2013 NBA Finals - Game Seven

Report: Heat were offered Evan Turner before Pacers, but wouldn’t give up Udonis Haslem


The Pacers are likely to end up with the top overall seed in the Eastern Conference, but the team has undergone an incredible amount of turmoil since the trade deadline, and its contender status has been shaken to the core.

Indiana traded Danny Granger in exchange for Evan Turner, in a move that was supposed to add talent and shore up the bench for the second half of the season and on into the playoffs.

But it messed with the locker room chemistry much more than it provided on-court dividends, and the team lost a leader who it’s now apparent was extremely important to the unit’s cohesiveness.

The Heat, too, were offered Turner before the trade deadline, and all it would have cost them was Udonis Haslem. On paper, at the time, it may have been hard to believe Miami wasn’t interested, considering that Haslem had been relegated to end-of-the-bench status for much of the regular season.

But looking back, we know now that Miami made the right choice.

From Dan Le Batard of the Miami Herald:

The Heat was offered Evan Turner before Indiana. All they had to give up was Haslem, who wasn’t even playing. Haslem, like Danny Granger, has spent his basketball life with only one team, and he talks a lot about the Heat way and family. The Heat didn’t make the trade at least in part because it didn’t like how the message contradicted what it was selling James when it met him, or what it might do to the locker room.

And Haslem, the old pro who has twice given up in excess of $10 million to stay in Miami, never once said a negative syllable from the bench, telling anyone who would listen that a time would come when he would be needed. And, as the Pacers continue an uncommon short-circuiting since the Granger-for-Turner trade, that was the undersized Haslem pushing around Roy Hibbert, the giant who called his teammates selfish, in the most recent game to help decide the Eastern Conference’s best team.

An anonymous Heat official, you may recall, pointed all of this out recently.

The entire piece is worth reading, and details Riley’s approach that extends beyond the court and into his players’ personal lives. The bond is formed off the court, and helps solidify the way the team plays on it.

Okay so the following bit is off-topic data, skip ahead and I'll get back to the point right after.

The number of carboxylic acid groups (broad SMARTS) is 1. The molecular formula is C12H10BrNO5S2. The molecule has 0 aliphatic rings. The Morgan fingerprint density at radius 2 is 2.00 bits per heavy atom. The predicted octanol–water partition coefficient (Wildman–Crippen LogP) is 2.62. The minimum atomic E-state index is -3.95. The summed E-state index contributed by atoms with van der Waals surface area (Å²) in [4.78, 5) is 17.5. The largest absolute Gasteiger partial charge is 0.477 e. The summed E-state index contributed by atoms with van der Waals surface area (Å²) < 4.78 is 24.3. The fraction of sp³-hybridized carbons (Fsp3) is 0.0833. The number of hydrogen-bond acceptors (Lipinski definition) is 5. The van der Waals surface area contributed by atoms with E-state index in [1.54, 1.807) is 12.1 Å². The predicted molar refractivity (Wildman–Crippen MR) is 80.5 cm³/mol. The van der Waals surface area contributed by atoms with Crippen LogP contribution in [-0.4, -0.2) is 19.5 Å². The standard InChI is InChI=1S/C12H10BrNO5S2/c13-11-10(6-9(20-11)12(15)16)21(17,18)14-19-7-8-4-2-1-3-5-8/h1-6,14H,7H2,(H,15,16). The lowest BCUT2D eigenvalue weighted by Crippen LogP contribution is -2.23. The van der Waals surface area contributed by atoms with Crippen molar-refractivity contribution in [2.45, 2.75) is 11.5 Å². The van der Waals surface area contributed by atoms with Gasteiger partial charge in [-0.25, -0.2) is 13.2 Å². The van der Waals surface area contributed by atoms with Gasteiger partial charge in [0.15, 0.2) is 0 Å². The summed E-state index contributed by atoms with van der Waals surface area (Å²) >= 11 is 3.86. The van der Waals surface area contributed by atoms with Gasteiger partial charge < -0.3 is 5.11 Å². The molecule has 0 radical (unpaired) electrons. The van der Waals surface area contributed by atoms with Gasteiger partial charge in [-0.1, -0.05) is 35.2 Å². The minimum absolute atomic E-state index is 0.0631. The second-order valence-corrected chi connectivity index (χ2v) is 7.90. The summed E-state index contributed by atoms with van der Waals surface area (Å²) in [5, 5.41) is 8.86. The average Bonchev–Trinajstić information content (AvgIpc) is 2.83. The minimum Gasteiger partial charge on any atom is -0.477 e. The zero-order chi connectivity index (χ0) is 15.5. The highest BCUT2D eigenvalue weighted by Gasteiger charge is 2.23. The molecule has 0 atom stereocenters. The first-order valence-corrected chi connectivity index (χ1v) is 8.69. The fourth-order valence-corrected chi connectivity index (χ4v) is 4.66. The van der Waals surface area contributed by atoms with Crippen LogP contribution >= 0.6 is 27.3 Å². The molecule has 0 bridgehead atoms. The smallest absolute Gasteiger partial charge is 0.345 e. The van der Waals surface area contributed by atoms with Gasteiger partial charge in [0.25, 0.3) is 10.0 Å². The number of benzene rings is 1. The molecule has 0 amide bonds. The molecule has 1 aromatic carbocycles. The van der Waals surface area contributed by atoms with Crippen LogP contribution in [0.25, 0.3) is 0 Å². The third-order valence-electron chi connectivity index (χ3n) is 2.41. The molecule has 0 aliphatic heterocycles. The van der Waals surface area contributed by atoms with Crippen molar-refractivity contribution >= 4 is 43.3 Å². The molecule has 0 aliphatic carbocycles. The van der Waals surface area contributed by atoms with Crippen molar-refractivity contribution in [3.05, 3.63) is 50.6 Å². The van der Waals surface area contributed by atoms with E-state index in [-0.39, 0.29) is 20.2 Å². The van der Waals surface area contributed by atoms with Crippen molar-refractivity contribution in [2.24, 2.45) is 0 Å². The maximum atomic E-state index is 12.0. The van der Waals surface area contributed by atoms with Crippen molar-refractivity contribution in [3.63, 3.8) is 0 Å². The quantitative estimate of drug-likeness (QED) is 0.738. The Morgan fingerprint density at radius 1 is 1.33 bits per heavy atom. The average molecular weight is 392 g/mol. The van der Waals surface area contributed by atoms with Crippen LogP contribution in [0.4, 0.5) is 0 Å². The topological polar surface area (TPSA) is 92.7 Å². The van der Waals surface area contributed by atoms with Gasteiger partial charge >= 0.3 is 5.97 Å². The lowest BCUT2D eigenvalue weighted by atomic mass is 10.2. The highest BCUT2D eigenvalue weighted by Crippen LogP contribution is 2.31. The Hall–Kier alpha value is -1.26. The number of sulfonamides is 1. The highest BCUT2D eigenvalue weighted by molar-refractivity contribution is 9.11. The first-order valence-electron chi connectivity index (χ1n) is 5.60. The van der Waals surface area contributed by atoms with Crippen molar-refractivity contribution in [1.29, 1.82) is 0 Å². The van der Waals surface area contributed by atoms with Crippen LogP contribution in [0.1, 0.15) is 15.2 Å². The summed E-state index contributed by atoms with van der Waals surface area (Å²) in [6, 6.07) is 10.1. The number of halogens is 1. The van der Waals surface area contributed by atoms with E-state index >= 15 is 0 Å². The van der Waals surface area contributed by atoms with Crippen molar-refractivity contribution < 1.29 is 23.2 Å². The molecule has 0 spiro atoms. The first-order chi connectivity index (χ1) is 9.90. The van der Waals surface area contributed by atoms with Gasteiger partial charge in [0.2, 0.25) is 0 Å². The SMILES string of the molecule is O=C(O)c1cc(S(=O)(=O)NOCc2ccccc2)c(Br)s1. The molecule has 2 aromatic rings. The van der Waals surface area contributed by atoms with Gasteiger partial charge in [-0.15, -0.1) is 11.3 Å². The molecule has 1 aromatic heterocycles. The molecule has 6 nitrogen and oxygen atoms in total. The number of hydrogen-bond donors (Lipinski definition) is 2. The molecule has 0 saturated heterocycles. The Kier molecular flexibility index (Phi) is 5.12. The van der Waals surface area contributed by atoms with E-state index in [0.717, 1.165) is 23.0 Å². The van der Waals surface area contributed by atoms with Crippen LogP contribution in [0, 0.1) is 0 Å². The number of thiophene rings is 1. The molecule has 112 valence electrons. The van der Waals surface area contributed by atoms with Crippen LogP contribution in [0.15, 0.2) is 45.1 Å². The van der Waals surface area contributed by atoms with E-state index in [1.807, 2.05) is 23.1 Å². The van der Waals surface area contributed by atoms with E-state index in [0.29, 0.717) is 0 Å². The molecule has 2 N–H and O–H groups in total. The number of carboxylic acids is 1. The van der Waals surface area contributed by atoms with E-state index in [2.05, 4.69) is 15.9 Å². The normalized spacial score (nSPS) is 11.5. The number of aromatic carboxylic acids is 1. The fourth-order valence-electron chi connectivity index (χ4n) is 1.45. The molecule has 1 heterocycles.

It’s an easy philosophy to have when you’re winning championships, of course, but the Pacers proved to be a formidable foe in last year’s playoffs, and were on track to run away with the conference this season. Miami could have traded its longest-tenured veteran who wasn’t contributing at the time, but Riley was all too aware of the potential for negative consequences.

Looks like Donovan to keep Andre Roberson, Steven Adams as starters

Los Angeles Clippers v Oklahoma City Thunder
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Billy Donovan was given the head coaching job in Oklahoma City to bring their offense into modern times — and it seems to be working, Russell Westbrook said he feels a lot more space in the system.

But if the Thunder are going to contend for a title, they need a top 10 defense as well — and to do that Donovan is going to keep a Scott Brooks move and continue to start  Andre Roberson and Steven Adams. Check out the starting lineup for their first preseason game Wednesday.

There also was this report via Anthony Slater in the Oklahoman yesterday about a scrimmage at practice.

Durant, Russell Westbrook, Serge Ibaka and Andre Roberson all started for the White team. Nick Collison joined them, but that was only because Steven Adams sat out with back soreness….

Donovan said the teams weren’t split by accident. That’s how they’ve been divided in practice. So at this point, it seems Roberson is this team’s starting shooting guard and Adams is the team’s starting center.

This is the smart move. Last season the lineup of Westbrook, Roberson, Durant, Ibaka and Adams was +13.4 points per 100 possessions over their opponents. Roberson and Adams are there for defense — neither brings much offensive game to the floor, but when you have Westbrook and Durant and only one ball between them, you don’t need more offensive threats. You’re going to get plenty of points.

If they can just stay healthy, Oklahoma City is a team to be feared.

Knicks’ legend Harry Gallatin passes away at age 88

Harry Gallatin
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The Hall of Fame player behind the original iron man streak is with us no more.

Knicks’ legend Harry Gallatin passes away at age 88, the team confirmed Wednesday.

Gallatin led the Knicks of the late 1940s and into the 1950s, when he set a then record playing in 610 consecutive games. Nicknamed “The Horse,” he was a beast on the boards who averaged 15.3 rebounds a game one season and averaged 11.9 boards and 13 points per game over the course of his 10-year career. He’s still fourth all time in total rebounds in Knicks franchise history.

Gallatin was a seven-time All-Star and twice All-NBA selection. After his playing days, he spent many years as the athletic director at Southern Illinois University Edwardsville.

Our thoughts are with his family and friends.